Dating questions of ethics
The ABPS doesn't communicate with ASPS about such matters.Members must inform ASPS directly of any limitation of your license, or if convicted of a felony or other crime relating to, or arising from, the practice of medicine.I reported this to the ABPS, but do I have to report it to ASPS as well?I'm feeling pathetic enough and don't want to be further embarrassed.ASPS Code of Ethics Section 2, subsection I (A) discusses disciplinary action if a member's right to practice medicine is limited, suspended, terminated or otherwise affected in any state, province or country for violation of a medical practice act or other statute or governmental regulation - or if the member is disciplined by any medical licensing authority. You may also have to meet with the Judicial Council to explain what happened.I can assure you that its members will be objective in their interview with you.Editor's note: "The Higher Ground" is designed to keep ASPS members aware of the real-world ethical quandaries that plastic surgeons commonly face.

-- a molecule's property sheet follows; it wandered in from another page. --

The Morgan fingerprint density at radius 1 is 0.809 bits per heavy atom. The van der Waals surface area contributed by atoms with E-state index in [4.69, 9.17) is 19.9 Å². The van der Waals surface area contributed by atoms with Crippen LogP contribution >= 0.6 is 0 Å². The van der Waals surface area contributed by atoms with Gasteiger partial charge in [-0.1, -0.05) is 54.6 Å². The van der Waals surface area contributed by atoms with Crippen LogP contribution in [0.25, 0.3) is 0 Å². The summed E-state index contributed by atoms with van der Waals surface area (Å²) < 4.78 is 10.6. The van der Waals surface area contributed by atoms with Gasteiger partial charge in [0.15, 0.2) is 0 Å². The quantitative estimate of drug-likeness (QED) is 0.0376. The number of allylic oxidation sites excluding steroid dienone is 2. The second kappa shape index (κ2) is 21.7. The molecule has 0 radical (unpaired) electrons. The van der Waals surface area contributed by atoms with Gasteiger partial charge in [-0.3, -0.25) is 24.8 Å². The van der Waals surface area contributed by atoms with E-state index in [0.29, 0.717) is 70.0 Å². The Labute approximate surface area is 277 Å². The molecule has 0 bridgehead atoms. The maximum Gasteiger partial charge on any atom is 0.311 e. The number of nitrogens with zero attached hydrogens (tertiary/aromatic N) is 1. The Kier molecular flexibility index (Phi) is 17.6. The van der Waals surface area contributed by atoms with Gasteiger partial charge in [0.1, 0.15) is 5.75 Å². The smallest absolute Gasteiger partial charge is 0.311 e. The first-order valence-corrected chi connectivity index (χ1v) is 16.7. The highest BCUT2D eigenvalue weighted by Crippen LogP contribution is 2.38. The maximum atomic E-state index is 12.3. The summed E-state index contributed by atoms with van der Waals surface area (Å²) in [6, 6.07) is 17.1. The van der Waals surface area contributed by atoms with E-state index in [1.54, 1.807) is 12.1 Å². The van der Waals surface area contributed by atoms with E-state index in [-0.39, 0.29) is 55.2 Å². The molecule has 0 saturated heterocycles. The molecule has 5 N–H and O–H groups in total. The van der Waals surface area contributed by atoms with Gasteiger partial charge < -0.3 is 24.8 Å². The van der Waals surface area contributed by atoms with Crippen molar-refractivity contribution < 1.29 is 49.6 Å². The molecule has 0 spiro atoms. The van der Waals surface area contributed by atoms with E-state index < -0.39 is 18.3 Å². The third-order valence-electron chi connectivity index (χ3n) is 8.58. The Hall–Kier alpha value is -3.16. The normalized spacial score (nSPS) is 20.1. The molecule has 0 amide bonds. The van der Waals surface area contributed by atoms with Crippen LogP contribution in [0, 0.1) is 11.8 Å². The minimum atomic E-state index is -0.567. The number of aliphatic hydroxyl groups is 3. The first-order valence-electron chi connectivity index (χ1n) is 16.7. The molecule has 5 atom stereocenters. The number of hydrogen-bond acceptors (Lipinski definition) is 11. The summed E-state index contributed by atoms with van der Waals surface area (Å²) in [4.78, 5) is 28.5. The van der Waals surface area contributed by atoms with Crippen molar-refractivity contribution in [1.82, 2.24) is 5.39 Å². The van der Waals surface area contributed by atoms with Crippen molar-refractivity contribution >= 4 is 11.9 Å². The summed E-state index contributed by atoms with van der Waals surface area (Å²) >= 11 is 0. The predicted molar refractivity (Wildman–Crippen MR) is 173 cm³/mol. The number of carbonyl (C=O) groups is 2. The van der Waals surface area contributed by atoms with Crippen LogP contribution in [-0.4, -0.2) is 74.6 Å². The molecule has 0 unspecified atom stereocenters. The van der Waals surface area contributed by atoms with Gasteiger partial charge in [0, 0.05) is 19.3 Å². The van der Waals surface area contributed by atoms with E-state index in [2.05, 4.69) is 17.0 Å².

A: Thank you for sharing your candid, painful story filled with harsh lessons and happenstance.
It's not uncommon for members to report their plight to the Board while neglecting to inform the Society.
Readers are encouraged to submit questions directly to Dr.
Gryskiewicz at [email protected] to Q: I hate to admit it, but I had a long affair with a patient.
It's a long story, but we got into an argument about whether she would benefit more from a brow lift versus an upper-lid blepharoplasty, and she ended up suing me for the surgical result - seemingly to have the "last word" in our relationship.Our affair was discovered in the course of the malpractice suit, and her attorney reported our liaison to the state medical board, which suspended my license for several months.